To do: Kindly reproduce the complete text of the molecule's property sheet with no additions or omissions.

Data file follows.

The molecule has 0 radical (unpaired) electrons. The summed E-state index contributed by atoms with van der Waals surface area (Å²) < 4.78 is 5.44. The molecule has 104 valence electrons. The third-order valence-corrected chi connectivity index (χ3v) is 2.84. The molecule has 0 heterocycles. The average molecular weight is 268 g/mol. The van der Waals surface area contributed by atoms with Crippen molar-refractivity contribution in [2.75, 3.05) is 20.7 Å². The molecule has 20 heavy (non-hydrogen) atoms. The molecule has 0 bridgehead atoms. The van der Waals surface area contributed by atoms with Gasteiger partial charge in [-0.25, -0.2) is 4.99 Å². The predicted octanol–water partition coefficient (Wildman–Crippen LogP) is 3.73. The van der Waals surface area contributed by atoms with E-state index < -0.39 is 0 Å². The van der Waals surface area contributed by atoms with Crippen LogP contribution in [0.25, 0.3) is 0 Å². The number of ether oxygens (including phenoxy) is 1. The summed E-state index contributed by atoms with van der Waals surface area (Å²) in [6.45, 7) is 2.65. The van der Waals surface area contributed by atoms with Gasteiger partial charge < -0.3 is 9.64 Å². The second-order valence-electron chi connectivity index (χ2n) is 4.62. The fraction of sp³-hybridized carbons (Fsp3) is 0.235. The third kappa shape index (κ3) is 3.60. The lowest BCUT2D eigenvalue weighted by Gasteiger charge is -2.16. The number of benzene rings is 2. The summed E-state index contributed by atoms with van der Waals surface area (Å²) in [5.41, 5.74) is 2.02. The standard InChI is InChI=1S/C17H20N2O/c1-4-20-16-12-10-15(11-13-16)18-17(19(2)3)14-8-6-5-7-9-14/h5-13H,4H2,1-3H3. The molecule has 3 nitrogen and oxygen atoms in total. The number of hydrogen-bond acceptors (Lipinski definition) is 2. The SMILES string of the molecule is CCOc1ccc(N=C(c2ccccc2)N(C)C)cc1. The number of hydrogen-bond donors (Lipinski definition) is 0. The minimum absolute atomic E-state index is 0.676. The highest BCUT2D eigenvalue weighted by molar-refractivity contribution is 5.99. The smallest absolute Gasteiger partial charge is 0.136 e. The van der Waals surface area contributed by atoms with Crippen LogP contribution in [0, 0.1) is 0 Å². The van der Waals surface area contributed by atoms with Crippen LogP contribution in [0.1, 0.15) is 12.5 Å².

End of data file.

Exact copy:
The molecule has 0 radical (unpaired) electrons. The summed E-state index contributed by atoms with van der Waals surface area (Å²) < 4.78 is 5.44. The molecule has 104 valence electrons. The third-order valence-corrected chi connectivity index (χ3v) is 2.84. The molecule has 0 heterocycles. The average molecular weight is 268 g/mol. The van der Waals surface area contributed by atoms with Crippen molar-refractivity contribution in [2.75, 3.05) is 20.7 Å². The molecule has 20 heavy (non-hydrogen) atoms. The molecule has 0 bridgehead atoms. The van der Waals surface area contributed by atoms with Gasteiger partial charge in [-0.25, -0.2) is 4.99 Å². The predicted octanol–water partition coefficient (Wildman–Crippen LogP) is 3.73. The van der Waals surface area contributed by atoms with E-state index < -0.39 is 0 Å². The van der Waals surface area contributed by atoms with Crippen LogP contribution in [0.25, 0.3) is 0 Å². The number of ether oxygens (including phenoxy) is 1. The summed E-state index contributed by atoms with van der Waals surface area (Å²) in [6.45, 7) is 2.65. The van der Waals surface area contributed by atoms with Gasteiger partial charge < -0.3 is 9.64 Å². The second-order valence-electron chi connectivity index (χ2n) is 4.62. The fraction of sp³-hybridized carbons (Fsp3) is 0.235. The third kappa shape index (κ3) is 3.60. The lowest BCUT2D eigenvalue weighted by Gasteiger charge is -2.16. The number of benzene rings is 2. The summed E-state index contributed by atoms with van der Waals surface area (Å²) in [5.41, 5.74) is 2.02. The standard InChI is InChI=1S/C17H20N2O/c1-4-20-16-12-10-15(11-13-16)18-17(19(2)3)14-8-6-5-7-9-14/h5-13H,4H2,1-3H3. The molecule has 3 nitrogen and oxygen atoms in total. The number of hydrogen-bond acceptors (Lipinski definition) is 2. The SMILES string of the molecule is CCOc1ccc(N=C(c2ccccc2)N(C)C)cc1. The number of hydrogen-bond donors (Lipinski definition) is 0. The minimum absolute atomic E-state index is 0.676. The highest BCUT2D eigenvalue weighted by molar-refractivity contribution is 5.99. The smallest absolute Gasteiger partial charge is 0.136 e. The van der Waals surface area contributed by atoms with Crippen LogP contribution in [0, 0.1) is 0 Å². The van der Waals surface area contributed by atoms with Crippen LogP contribution in [0.1, 0.15) is 12.5 Å².